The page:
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MAT Facts

10 things you need to know about Medication-Assisted Treatment (MAT)

Medication-assisted treatment (MAT) is an effective approach for substance abuse. The following are a few facts about Medication-Assisted Treatment: Despite evidence of its effectiveness, there are still a number of misconceptions about MAT that could be preventing people from receiving life-saving treatment and recovering from their addiction. Here's what you need to know:

Fact 1: MAT medications save lives

Using FDA-approved medications for opioid use disorder (OUD) reduces the death rate among those living with addiction by 50% or more.

Fact 2: Reduces the chance of relapse & overdose

Not only does MAT reduce the chances of relapse and overdose, but criminal activity and transmission of infectious diseases are also reduced for those receiving treatment.

Fact 3: MAT provides a whole-patient approach

MAT is tailored specifically to each individual. The medication relieves the withdrawal symptoms, while counseling promotes positive behavior and lifestyle change.

Fact 4: Recovery is possible

When the cravings and withdrawal symptoms stop, people struggling with addiction have time to focus on long-term goals, remission, and recovery. Up to 90% of patients who use MAT maintain sobriety at the 2-year mark.

Myths About Medication-Assisted Treatment

Myth 1: “It’s just trading one addiction for another.”

MAT medications do not get a person high—instead, the medications work to:

  • Block the euphoric effects of opioids
  • Relieve cravings
  • Normalize brain chemistry
  • Normalize physical functions without withdrawal effects

Taking medication for opioid addiction is the same as taking medication for any other chronic disease like diabetes or asthma. When used according to a doctor's instructions, the medication is safe and effective and will not create a new addiction.

Myth 2: “If you’re still using, you’re not in recovery.”

Some believe medication isn't truly recovery if it is used to achieve sobriety. MAT medications allow patients to focus on building healthy behaviors and support systems to recover fully. The goal is always to get to a point where medication is no longer needed.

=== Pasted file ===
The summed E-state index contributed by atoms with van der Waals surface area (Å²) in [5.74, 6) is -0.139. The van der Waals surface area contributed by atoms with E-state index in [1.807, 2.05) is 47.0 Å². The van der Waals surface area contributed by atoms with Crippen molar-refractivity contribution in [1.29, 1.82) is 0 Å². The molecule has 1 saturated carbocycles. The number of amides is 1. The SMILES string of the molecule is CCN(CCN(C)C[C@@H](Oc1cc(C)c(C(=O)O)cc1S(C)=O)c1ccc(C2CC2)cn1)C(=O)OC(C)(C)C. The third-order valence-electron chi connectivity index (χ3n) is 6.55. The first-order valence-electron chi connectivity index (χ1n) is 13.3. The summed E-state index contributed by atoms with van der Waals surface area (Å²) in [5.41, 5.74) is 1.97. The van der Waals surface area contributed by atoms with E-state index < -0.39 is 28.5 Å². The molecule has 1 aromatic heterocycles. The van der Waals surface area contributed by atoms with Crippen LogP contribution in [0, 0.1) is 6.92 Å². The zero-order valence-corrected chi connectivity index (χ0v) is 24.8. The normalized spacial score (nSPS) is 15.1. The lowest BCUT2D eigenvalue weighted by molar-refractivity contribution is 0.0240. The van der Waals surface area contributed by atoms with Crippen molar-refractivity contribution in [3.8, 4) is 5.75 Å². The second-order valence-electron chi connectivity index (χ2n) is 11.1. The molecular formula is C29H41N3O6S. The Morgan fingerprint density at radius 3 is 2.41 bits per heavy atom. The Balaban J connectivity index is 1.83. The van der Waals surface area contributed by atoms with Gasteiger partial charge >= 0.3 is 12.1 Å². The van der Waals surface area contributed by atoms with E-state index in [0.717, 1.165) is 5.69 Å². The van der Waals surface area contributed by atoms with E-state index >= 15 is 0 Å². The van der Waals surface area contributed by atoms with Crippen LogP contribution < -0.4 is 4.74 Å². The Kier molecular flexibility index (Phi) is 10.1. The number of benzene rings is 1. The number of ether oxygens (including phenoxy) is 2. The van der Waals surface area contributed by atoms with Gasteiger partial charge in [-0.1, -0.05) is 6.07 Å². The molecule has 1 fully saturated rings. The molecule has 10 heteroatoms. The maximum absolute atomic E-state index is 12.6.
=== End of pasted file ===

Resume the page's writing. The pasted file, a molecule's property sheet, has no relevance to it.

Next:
Myth 3: “There’s no proof that MAT is more effective than abstinence.”

Nearly all addicted individuals believe they can stop using drugs on their own, and most try to stop without treatment. Although some people are successful, many attempts fail. Research shows that long-term drug use changes brain function, which can result in an inability to control the impulse to use drugs despite the negative consequences.

MAT is an evidence-based, first-line treatment for Opioid Use Disorder (OUD) endorsed by many respected organizations that do their homework, review the research, and support a whole-patient approach to addiction treatment, including:

  • American Academy of Addiction Psychiatry
  • American Medical Association
  • The National Institute on Drug Abuse
  • Substance Abuse and Mental Health Services Administration
  • National Institute on Alcohol Abuse and Alcoholism
  • Centers for Disease Control and Prevention

Myth 4: “There are dangerous side effects to MAT.”

As with any prescription medication, there is a potential risk for side effects. Use of other medications, alcohol, or illegal drugs can increase those risks. Doctors who provide MAT will discuss medical conditions, side effects, and risks before treatment begins.

Myth 5: “MAT is just a new way for doctors to prescribe more opioids.”

In Nebraska, providers undergo an intensive process to prescribe medication-assisted treatment. Once approved, treatment programs must follow strict federal regulations to maintain their license.

Myth 6: “MAT medications are like liquid handcuffs.”

Two of the drugs used to treat OUD—Buprenorphine and Naltrexone—can be taken orally in pill form or monthly by sustained-release injection. Taking these medications does not require a daily visit to an authorized clinic. And, telemedicine appointments are available at some facilities, making it possible for the doctor to come to you.

While Methadone does require a daily visit to a licensed facility, it is known to reduce fatal overdoses by more than half and is often prescribed to those who have a severe dependence on opioids.

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